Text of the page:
Billy Stott was sold to keep the club alive financially and Rovers had to find more local talent to fill the gaps in their rapidly depleting team. One youngster who stepped forward was Wilf Evans, the oldest of three brothers who started a family dynasty at Post Office Road. Wilf was a talented back who played mainly at stand-off but also at scrum-half during a productive eight year career spanning a total of 199 senior games with 29 tries. He formed notable halfback partnerships with Billy Hayes, Allen Ward and Ray Hamer. Wilf’s younger brother Joe was a scrum-half who made his debut in 1932 and went on to play 22 games over three seasons, most of them partnering his brother in the halves. Their youngest brother was another half-back. Ray Evans signed for Rovers in 1951 and played 73 games in four seasons before being sold to Rochdale. Ray’s son Barry also played as a scrum-half in the early seventies and Barry’s son Danny had a long career as a loose-forward at Featherstone and of course is our assistant coach today.
|George Johnson Junior|
Another player who featured in the thirties was the son of Rovers’ founding father and club president. Despite his father controlling the club, George Johnson junior had to battle his way into the team the same as any other player. Fortunately he was good enough to dispel any hint of favouritism. On the field Rovers had a pretty grim time of it throughout the thirties, but Johnson did his best to lighten the gloom with some classy touches from stand-off. He played 103 games for Rovers, managing six tries and 50 goals. Ten of those goals came on the same day against Bradford in October 1931. That record tally stood 33 years until Don Fox beat it. In January 1935 George Johnson became one of the first British players to play rugby league in France when he was involved in a series of exhibition games playing for a British Empire XIII. As club captain in 1935 his portrait appeared on Ogden’s cigarette cards that year, a mark of fame in those days. Inevitably Rovers’ financial problems led him to be sold, and Hunslet came in with an offer where Johnson linked up with former Rovers team-mates Ernie Winter and Cyril Plenderleith.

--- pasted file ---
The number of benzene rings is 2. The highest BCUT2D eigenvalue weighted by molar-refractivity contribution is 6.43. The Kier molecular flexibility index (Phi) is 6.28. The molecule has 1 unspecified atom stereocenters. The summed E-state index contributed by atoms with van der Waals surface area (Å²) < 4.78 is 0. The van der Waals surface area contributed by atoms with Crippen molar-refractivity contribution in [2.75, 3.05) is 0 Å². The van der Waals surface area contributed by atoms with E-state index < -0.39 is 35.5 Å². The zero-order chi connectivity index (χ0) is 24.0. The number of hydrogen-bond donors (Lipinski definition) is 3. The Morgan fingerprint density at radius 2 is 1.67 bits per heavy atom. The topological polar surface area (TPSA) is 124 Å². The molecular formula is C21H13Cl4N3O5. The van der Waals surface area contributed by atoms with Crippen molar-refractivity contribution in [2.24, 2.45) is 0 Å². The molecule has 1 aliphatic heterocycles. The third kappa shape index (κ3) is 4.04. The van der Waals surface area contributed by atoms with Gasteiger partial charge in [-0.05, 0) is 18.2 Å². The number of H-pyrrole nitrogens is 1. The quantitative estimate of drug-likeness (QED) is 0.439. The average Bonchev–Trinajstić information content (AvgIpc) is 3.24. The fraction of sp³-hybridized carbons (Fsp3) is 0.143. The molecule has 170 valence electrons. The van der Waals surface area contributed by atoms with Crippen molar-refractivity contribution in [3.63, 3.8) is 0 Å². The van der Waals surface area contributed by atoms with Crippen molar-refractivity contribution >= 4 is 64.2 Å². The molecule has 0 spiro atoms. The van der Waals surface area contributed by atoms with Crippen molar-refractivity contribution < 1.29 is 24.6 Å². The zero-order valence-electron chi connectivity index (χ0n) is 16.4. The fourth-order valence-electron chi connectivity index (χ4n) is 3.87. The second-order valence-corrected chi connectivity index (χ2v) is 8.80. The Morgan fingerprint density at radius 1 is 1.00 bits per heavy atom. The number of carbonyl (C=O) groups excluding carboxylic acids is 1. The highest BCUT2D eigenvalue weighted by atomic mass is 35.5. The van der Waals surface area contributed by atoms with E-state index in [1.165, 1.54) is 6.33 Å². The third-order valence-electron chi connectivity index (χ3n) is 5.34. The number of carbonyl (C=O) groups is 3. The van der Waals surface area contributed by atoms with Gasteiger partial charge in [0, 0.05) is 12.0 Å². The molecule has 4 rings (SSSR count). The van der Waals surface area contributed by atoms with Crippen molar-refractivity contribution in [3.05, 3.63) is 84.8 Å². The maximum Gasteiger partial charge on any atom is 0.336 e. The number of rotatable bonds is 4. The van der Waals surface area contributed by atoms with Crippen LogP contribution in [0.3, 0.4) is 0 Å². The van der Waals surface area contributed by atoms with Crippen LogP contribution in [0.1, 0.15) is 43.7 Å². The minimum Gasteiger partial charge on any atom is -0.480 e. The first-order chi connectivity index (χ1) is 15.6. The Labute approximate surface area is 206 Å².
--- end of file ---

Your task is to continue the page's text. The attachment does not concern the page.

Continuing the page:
Once Johnson had left, and Wilf Evans’ career with Featherstone was coming to an end, Rovers used Ray Hamer at stand-off as well as Bill Hughes and George Morgan. The latter, one of many players with that famous surname who have played for Featherstone over the years, actually played 42 games for us at stand-off but left very little trace in the history books. For a couple of seasons after the outbreak of the Second World War Hamer and future head coach Harold Moxon became a relatively stable half-back combination.